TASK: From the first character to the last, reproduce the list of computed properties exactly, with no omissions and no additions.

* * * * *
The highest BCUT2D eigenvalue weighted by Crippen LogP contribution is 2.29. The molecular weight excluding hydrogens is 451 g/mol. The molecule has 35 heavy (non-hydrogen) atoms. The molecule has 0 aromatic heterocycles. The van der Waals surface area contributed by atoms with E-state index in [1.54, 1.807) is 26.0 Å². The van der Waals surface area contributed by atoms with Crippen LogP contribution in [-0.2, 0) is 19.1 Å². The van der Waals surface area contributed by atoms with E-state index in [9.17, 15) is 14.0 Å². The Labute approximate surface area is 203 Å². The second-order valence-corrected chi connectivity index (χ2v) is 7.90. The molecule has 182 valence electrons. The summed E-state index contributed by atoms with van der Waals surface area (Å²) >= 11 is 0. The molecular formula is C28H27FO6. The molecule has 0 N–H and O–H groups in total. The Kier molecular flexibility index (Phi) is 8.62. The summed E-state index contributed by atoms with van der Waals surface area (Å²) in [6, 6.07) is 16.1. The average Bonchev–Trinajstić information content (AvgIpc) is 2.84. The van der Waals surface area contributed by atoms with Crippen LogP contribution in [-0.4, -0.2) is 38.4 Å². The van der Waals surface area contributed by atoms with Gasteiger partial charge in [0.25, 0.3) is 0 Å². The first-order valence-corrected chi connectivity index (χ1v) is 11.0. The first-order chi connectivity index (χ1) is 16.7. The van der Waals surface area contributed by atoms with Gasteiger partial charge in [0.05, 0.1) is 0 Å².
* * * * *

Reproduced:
The highest BCUT2D eigenvalue weighted by Crippen LogP contribution is 2.29. The molecular weight excluding hydrogens is 451 g/mol. The molecule has 35 heavy (non-hydrogen) atoms. The molecule has 0 aromatic heterocycles. The van der Waals surface area contributed by atoms with E-state index in [1.54, 1.807) is 26.0 Å². The van der Waals surface area contributed by atoms with Crippen LogP contribution in [-0.2, 0) is 19.1 Å². The van der Waals surface area contributed by atoms with E-state index in [9.17, 15) is 14.0 Å². The Labute approximate surface area is 203 Å². The second-order valence-corrected chi connectivity index (χ2v) is 7.90. The molecule has 182 valence electrons. The summed E-state index contributed by atoms with van der Waals surface area (Å²) >= 11 is 0. The molecular formula is C28H27FO6. The molecule has 0 N–H and O–H groups in total. The Kier molecular flexibility index (Phi) is 8.62. The summed E-state index contributed by atoms with van der Waals surface area (Å²) in [6, 6.07) is 16.1. The average Bonchev–Trinajstić information content (AvgIpc) is 2.84. The van der Waals surface area contributed by atoms with Crippen LogP contribution in [-0.4, -0.2) is 38.4 Å². The van der Waals surface area contributed by atoms with Gasteiger partial charge in [0.25, 0.3) is 0 Å². The first-order valence-corrected chi connectivity index (χ1v) is 11.0. The first-order chi connectivity index (χ1) is 16.7. The van der Waals surface area contributed by atoms with Gasteiger partial charge in [0.05, 0.1) is 0 Å².